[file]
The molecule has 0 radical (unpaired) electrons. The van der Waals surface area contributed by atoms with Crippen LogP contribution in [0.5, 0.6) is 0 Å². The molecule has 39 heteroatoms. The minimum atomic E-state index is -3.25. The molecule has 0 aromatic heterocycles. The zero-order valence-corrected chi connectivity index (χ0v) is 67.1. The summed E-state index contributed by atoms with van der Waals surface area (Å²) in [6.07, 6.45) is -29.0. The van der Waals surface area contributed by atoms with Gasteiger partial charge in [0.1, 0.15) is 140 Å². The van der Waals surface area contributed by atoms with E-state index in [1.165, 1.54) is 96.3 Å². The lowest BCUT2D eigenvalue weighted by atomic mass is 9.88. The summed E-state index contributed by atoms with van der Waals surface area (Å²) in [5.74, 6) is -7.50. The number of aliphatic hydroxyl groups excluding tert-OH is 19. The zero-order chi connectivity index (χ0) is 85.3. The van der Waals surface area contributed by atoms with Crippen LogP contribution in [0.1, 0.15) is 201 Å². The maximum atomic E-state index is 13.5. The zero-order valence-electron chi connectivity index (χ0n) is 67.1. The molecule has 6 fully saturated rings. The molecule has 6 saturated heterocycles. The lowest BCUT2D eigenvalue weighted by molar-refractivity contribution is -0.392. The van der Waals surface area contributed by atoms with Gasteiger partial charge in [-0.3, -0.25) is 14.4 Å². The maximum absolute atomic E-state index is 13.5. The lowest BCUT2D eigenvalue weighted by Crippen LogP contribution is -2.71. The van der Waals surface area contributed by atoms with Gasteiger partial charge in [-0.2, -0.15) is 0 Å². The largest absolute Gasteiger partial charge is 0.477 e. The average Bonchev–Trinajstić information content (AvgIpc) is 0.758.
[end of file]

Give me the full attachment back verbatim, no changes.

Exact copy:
The molecule has 0 radical (unpaired) electrons. The van der Waals surface area contributed by atoms with Crippen LogP contribution in [0.5, 0.6) is 0 Å². The molecule has 39 heteroatoms. The minimum atomic E-state index is -3.25. The molecule has 0 aromatic heterocycles. The zero-order valence-corrected chi connectivity index (χ0v) is 67.1. The summed E-state index contributed by atoms with van der Waals surface area (Å²) in [6.07, 6.45) is -29.0. The van der Waals surface area contributed by atoms with Gasteiger partial charge in [0.1, 0.15) is 140 Å². The van der Waals surface area contributed by atoms with E-state index in [1.165, 1.54) is 96.3 Å². The lowest BCUT2D eigenvalue weighted by atomic mass is 9.88. The summed E-state index contributed by atoms with van der Waals surface area (Å²) in [5.74, 6) is -7.50. The number of aliphatic hydroxyl groups excluding tert-OH is 19. The zero-order chi connectivity index (χ0) is 85.3. The van der Waals surface area contributed by atoms with Crippen LogP contribution in [0.1, 0.15) is 201 Å². The maximum atomic E-state index is 13.5. The zero-order valence-electron chi connectivity index (χ0n) is 67.1. The molecule has 6 fully saturated rings. The molecule has 6 saturated heterocycles. The lowest BCUT2D eigenvalue weighted by molar-refractivity contribution is -0.392. The van der Waals surface area contributed by atoms with Gasteiger partial charge in [-0.3, -0.25) is 14.4 Å². The maximum absolute atomic E-state index is 13.5. The lowest BCUT2D eigenvalue weighted by Crippen LogP contribution is -2.71. The van der Waals surface area contributed by atoms with Gasteiger partial charge in [-0.2, -0.15) is 0 Å². The largest absolute Gasteiger partial charge is 0.477 e. The average Bonchev–Trinajstić information content (AvgIpc) is 0.758.